So I got this letter from a reader asking about how to get into shape for a BJJ tournament as fast as possible…
I’ve just read your article on Tapering and Peaking for MMA and BJJ Competition and found it to be very informative and I have a question that relates to the topic.
I have a grappling competition in 5 weeks time. There will be a minimum of 6 fights, and each fight has the potential to last 10 minutes. My training has not been as regular as I would like and I normally roll for 50-60 minutes at medium intensity twice a week.
Looking at the time period mentioned in your article, I have about 3-4 weeks left of training, correct? Now do I continue with twice a week rolling sessions or is there anything else I can/should do to supplement?
Looking forward to your response.
First of all, when you’re dealing with a tight timeline like what you’ve got you shouldn’t focus on getting stronger – there just isn’t enough time for your body to have a major adaptation response.
So in your case you want to focus on increasing your endurance, because you can move the needle on that attribute fairly fast!
And when it comes to cardiovascular conditioning in an ideal world, I believe in building an foundation first.
Crawl before you walk. Walk before you jog. Jog before you sprint…
In practice, that means that you should probably start with longer, easier cardio sessions. A 30 minute jog, three times a week, say.
Then as your joints, lungs and heart become accustomed to the strain of jogging you move on to more intense exercises like track intervals, stair sprints, tabata protocols, etc.
Now not everyone agrees with me about this.
In fact here’s a lengthy interview I did with Jon Chaimberg, one of the top MMA conditioning coaches, who doesn’t let his athletes do traditional aerobic roadwork and ONLY uses sprintwork.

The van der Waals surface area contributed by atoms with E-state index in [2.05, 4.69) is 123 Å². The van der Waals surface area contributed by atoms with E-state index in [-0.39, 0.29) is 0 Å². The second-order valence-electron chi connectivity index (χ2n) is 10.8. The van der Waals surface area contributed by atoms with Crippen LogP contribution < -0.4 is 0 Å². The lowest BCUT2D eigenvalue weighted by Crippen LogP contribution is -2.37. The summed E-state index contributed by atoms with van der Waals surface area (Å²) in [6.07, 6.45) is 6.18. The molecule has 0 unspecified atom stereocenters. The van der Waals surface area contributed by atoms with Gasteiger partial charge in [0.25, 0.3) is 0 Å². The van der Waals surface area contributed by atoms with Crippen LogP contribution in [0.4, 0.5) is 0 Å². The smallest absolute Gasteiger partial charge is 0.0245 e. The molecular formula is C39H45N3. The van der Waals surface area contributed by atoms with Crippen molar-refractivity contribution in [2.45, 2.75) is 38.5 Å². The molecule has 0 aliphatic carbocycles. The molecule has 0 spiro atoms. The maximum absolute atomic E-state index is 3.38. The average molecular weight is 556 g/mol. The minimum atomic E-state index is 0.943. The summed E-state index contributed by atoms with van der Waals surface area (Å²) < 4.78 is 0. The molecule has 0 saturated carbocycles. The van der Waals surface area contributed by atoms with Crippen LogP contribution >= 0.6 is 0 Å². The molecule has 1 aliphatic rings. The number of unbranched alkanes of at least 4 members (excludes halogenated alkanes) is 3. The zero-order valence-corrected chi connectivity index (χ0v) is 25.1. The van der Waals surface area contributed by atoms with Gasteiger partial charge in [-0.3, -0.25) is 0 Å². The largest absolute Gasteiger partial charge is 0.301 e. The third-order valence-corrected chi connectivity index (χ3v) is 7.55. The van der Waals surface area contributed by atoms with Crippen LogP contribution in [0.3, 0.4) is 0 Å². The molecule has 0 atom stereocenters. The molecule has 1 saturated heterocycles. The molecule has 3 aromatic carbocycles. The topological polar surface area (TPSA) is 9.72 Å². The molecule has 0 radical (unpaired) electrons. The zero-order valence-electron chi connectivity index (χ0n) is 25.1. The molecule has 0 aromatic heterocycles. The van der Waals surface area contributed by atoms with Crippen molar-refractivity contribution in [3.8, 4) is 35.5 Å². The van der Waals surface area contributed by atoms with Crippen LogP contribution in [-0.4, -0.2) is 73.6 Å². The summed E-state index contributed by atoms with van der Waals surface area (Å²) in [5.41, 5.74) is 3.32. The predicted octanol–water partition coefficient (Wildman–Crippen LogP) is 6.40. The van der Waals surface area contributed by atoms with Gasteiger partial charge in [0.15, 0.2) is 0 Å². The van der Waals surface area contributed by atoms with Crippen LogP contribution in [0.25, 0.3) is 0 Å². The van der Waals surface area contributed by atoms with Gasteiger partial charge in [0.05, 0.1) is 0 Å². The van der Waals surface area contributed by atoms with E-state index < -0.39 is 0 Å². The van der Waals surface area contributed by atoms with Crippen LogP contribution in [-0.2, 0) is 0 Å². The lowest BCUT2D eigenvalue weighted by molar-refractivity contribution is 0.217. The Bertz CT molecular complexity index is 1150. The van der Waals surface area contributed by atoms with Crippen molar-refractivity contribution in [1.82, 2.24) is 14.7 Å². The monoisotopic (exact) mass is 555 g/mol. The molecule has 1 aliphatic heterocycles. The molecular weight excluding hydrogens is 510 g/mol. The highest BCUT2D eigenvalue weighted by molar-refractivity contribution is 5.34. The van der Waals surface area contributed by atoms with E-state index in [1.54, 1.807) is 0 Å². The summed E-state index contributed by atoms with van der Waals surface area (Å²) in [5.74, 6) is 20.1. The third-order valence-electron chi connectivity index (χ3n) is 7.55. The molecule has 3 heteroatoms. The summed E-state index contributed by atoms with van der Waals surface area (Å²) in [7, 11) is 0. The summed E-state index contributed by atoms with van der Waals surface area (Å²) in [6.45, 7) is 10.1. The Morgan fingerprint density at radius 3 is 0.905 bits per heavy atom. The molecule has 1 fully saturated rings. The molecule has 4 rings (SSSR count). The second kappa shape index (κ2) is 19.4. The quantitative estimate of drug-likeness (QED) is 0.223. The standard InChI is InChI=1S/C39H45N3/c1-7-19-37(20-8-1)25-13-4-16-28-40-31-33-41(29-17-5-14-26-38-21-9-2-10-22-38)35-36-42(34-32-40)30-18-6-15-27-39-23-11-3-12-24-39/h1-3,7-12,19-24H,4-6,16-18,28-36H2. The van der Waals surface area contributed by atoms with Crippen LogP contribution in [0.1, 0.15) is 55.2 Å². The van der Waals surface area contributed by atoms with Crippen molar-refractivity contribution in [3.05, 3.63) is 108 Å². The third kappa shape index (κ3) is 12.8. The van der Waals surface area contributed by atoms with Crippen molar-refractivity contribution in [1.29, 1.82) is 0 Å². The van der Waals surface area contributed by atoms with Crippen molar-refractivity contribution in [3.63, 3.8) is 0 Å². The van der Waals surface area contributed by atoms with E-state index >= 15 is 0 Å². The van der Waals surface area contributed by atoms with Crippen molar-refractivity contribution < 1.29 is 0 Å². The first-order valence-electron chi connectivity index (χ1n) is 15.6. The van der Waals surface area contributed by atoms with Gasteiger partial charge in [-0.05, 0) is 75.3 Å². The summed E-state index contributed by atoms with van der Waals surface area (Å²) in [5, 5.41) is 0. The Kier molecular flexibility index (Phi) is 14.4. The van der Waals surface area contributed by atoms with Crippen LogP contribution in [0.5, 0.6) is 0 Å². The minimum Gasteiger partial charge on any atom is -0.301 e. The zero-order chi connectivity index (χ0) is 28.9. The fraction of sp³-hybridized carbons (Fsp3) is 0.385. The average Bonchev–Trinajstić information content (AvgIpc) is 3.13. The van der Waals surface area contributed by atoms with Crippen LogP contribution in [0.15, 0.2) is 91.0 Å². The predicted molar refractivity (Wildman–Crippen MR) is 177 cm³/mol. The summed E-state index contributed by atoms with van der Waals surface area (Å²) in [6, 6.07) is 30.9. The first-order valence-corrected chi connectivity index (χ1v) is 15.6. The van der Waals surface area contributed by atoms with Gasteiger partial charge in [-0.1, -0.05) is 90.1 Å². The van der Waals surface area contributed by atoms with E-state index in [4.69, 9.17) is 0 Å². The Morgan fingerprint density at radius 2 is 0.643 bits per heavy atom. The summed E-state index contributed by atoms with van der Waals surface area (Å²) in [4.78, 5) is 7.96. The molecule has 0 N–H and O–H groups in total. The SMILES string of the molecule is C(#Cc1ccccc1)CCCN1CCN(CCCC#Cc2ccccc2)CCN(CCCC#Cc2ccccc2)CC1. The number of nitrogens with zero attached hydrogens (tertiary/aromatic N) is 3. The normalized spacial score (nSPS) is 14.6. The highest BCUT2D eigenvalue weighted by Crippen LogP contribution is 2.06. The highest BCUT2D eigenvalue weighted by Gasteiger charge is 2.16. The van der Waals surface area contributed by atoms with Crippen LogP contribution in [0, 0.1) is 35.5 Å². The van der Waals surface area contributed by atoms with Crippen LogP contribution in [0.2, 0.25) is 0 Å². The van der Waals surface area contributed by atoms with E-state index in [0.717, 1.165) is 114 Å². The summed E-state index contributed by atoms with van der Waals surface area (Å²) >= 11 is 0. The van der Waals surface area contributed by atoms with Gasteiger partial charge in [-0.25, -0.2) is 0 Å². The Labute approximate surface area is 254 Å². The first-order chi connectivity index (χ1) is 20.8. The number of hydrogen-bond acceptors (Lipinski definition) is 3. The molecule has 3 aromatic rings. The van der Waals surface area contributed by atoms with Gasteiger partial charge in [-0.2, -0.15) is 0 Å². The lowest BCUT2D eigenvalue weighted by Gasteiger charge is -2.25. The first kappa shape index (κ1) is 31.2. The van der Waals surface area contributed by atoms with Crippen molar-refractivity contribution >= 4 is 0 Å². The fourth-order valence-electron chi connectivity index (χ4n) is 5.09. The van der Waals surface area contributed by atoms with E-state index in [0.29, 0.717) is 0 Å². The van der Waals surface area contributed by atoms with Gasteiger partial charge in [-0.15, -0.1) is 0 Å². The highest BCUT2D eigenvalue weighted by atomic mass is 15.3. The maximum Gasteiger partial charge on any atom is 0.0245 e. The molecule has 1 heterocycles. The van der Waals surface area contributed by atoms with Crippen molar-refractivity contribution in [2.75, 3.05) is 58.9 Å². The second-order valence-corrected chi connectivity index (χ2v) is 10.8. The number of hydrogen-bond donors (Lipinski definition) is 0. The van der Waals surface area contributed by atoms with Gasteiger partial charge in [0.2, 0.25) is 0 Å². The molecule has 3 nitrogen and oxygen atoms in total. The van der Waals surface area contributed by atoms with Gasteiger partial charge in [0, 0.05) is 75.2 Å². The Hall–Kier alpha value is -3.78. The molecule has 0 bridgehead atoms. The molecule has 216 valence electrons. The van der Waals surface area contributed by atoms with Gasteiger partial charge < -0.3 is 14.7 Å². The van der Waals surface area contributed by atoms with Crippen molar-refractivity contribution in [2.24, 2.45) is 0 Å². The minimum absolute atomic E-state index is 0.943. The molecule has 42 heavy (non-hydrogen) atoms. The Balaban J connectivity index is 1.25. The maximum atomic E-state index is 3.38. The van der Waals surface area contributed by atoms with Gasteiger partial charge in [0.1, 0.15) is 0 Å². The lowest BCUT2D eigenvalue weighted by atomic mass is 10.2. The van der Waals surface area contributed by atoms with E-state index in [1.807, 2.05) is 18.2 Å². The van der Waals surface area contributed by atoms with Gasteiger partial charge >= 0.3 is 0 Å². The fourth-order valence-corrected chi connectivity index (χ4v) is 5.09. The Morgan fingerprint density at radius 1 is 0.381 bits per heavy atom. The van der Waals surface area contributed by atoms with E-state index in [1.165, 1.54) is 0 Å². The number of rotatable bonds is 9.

But if you’re impatient and willing to accept a slightly higher chance of injury, going straight to sprint work might allow you to pick the low-hanging fruit, and get some significant conditioning improvements before your tournament.
(IF you manage to avoid injury then you DO tend to get results pretty quick with anaerobic training…)
So ultimately it’s up to you to judge your initial fitness level, your familiarity with anaerobic training, and your resistance to injury. Then make a risk vs reward decision about what kind of conditioning you’re going to do.
So if you do decide to go with sprintwork you’ll probably do very hard and very intense workouts, 2 to 3 times per week.
Here are some ideas and sample sprint workouts you could play with:
- The Firefighter Combat Challenge Treadmill Workout
- Three Anaerobic Workouts
- Three More Anaerobic Workouts
- 11 MMA Conditioning Routines that Average 11 Minutes or Less
So look through these exercise routines, pick a few that you like, and try them.
Make sure to stop these workouts at least 4 days before the tournament to allow your body time to recover.
It may just be psychological (i.e. you teach your body that it’s OK to be tired and that you’re not going to die if you’re breathing hard) but even just one or two short hard workouts a week between now and the tournament can have a significant effect.
Ultimately conditioning is so individual that you’ve just got to try out different things and see how your body responds..
But whatever you do, it’s hard to see how any exercise – aerobic or anaerobic – that leaves you bent over and gasping for breath wouldn’t help you with your tournament performance.
Finally, I’ll leave you with two of my exercise maxims…
- Doing anything is better than doing nothing, and
- The not-so-perfect exercise routine that you enjoy and actually do is 1000 times better than the perfect exercise routine that you hate and never actually get around to doing.
So get your butt out there: lifting, skiing, running, cross-fitting, yoga, swimming, gymnastics, rock-climing… it’s all good!
Good luck, have fun, and learn lots at your tournament!